The Works of the Rev. Jonathan Swift/Volume 17/Epitaph on Francis Chartres

While this work is included within The Works of the Rev. Jonathan Swift and is not attributed to anyone other than Jonathan Swift, it may have been written by another member of the Scriblerus Club. The club, which was founded in 1714, included Jonathan Swift, Alexander Pope, John Gay, John Arbuthnot, Henry St John, and Thomas Parnell.

EPITAPH.


HERE continueth to rot
The body of FRANCIS CHARTRES;
Who, with an inflexible constancy,
and inimitable uniformity of life,
persisted,
In spite of age and infirmities,
In the practice of every human vice,
Excepting prodigality and hypocrisy:
His insatiable avarice exempted him from the first;
His matchless impudence from the second.


Nor was he more singular in the undeviating pravity
of his manners, than successful in accumulating
wealth:
For, without trade or profession,
Without trust of publick money,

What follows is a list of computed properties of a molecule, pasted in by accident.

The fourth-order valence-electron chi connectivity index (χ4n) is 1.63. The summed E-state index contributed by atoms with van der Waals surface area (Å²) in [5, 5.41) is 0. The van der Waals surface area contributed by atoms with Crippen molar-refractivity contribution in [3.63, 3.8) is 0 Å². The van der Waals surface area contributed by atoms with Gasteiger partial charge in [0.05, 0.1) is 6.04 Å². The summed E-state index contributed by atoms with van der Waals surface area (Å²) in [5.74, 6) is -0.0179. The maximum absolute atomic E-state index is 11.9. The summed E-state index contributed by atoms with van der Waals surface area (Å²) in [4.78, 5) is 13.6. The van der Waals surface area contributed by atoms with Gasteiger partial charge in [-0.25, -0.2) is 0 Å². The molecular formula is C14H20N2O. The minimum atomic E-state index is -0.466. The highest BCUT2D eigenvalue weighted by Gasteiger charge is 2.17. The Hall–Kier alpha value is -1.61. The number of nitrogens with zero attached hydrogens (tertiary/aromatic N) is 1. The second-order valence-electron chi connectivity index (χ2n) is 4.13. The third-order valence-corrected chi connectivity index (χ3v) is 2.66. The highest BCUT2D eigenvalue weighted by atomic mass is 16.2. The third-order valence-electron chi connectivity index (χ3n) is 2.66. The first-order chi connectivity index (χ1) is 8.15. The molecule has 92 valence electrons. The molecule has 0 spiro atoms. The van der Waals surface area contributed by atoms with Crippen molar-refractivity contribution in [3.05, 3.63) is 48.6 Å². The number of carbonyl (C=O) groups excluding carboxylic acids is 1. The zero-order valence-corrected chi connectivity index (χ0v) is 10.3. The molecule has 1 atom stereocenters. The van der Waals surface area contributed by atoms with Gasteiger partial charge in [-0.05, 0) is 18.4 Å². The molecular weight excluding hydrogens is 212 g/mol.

And without bribe-worthy service,
He acquired, or more properly created,
a ministerial estate.


He was the only person of his time,
Who could cheat without the mask of honesty;
Retain his primeval meanness when possessed of
ten thousand a year;
And, having daily deserved the gibbet for what he did,
Was at last condemned to it for what he could
not do.


O indignant reader!
Think not his life useless to mankind!
Providence connived at his execrable designs,
To give to after ages a conspicuous proof and
example
Of how small estimation is exorbitant wealth in
the sight of
GOD,
By his bestowing it on the most unworthy of
all mortals.


JOHANNES jacet hìc Mirandula — cætera nórunt
Et Tagus et Ganges - forsàn et Antipodes.

Applied to F. C.

HERE Francis Chartres lies[1] — be civil!
The rest God knows — perhaps the Devil.


  1. Thus applied by Mr. Pope: "Here lies lord Coningsby."